Player of the game: Manu Ginobili
Mar 7, 2012; San Antonio, TX, USA; New York Knicks guard Baron Davis (85) struggles to keep the ball under pressure from San Antonio Spurs guard Manu Ginobili (left) during the first half against the New York Knicks at the AT
Hey guys, Manu is back! Last night, Manu was cognizant of the game situation (only he can alter the complexion of an entire basketball game), creatively found guys off pick-and-rolls (I think Josh Harrellson vaguely remembers getting beat on a Manu-Tiago Splitter pick-and-roll in the first quarter), knocking down three’s and making the most of his shot opportunities.
His complete line: 17 points on 7-10 shooting (.700 FG%), 3-5 from behind the arc, four rebounds, six assists, one steal, one block and a team leading plus-17. His game wasn’t perfect — he missed his only two free throws and had four turnovers — but considering he hasn’t played this well since Dec. 31, it’s definitely a good sign.
The remainder of the Big Three — Tim Duncan and Tony Parker — also had strong games. To put their success into context, Manu, Timmy and Tony accounted for 55.9% of our total points. Duncan poured in 17 points on 6-11 shooting (.545 FG%), eight rebounds, three assists, one steal and one block. Normally, Parker’s impressive performance — 32 points on 12-19 shooting (.632 FG%), six assists and 8-9 from the line — would garner more attention. But, since he’s essentially carried the team on his shoulders the entire year, I have developed abnormally high standards. Without Tyson Chandler (1.4 blocks per game) protecting the rim, Parker was able to get to the rim with impunity. The Spurs, as a result, dominated the paint. They outscored the New York Knicks, 60-38, in that regard. That matched their season high that was set on Jan. 21 at Houston.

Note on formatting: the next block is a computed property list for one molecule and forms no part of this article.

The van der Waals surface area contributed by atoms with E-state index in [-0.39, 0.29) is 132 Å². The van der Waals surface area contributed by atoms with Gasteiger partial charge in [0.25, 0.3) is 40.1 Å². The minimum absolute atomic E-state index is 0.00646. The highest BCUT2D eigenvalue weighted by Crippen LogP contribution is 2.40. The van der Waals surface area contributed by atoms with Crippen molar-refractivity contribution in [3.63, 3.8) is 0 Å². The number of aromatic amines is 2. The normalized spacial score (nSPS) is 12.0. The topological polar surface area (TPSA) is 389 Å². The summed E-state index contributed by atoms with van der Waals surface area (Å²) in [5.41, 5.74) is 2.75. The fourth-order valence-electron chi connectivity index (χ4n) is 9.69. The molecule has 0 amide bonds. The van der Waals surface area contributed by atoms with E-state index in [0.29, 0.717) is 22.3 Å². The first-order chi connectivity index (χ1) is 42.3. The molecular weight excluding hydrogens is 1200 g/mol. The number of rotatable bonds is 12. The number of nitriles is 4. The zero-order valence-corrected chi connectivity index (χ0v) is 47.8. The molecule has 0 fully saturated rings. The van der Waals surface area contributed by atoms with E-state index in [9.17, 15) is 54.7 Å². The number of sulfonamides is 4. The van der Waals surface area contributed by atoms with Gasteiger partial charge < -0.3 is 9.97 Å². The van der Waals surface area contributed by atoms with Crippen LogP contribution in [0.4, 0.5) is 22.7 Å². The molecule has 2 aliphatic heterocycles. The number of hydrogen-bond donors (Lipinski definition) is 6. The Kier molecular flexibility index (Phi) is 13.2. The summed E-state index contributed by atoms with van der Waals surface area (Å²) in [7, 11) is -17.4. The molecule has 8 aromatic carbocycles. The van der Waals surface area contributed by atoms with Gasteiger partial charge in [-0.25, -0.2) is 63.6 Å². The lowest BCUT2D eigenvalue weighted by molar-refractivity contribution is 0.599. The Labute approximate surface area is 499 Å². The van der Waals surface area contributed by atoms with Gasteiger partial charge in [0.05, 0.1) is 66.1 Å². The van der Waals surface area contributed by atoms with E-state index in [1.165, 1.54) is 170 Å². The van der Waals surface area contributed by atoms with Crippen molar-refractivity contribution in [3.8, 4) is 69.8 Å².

Something to consider: Kawhi Leonard playing more power forward
Feb. 21, 2012; Portland, OR, USA; San Antonio Spurs small forward Kawhi Leonard (2) drives to the basket past Portland Trail Blazers center Marcus Camby (23) during the first quarter of the game at the Rose Garden. Mandatory Credit: Steve Dykes-US PRESSWIRE
Leonard had another quietly impressive game. He scored 10 points on 4-4 shooting (2.5 points per shot), grabbed six boards and created three steals. It seemed that Kawhi was always in the right spot at the right time. He made all the right cuts and benefited from nice passing and didn’t force the issue on offense. As a rookie, he seems to have an adept knowledge of his talents and doesn’t seem to strain himself doing something he’s uncomfortable. He’s been an average three-point shooter (.333 3P%) and that is especially important given his exceptional defense.
And here’s where I offer my point of view. I think Leonard should give more minutes than Richard Jefferson. Right now, he has a higher PER, rebounds at an elite rate for small forwards, creates turnovers (2.3 steals per 40 minutes which is 12th in the NBA) and, most importantly, offers a lot more positional eligibility than RJ. At 6’7″, Leonard is capable of guarding point guards, shooting guards, small forwards and power forwards. Therein lies the value of Leonard.
If Pop wants to utilize small ball lineups without sacrificing too much defensively, Kawhi should be used more at the four. In limited time, Leonard has allowed a .413 eFG% against opposing power forwards. In that span, the Spurs would able to bombard the defense with penetration and shooting while being able to play decent defense themselves. I’m not sure how defenses would be able to contain these lineups without going small themselves. Kawhi’s flexibility allows them to do that. I love his game and I’m definitely excited for the potential for him to earn more minutes in the future. He’s not even close to reaching his complete ceiling. I can’t wait.
In Kawhi, I trust.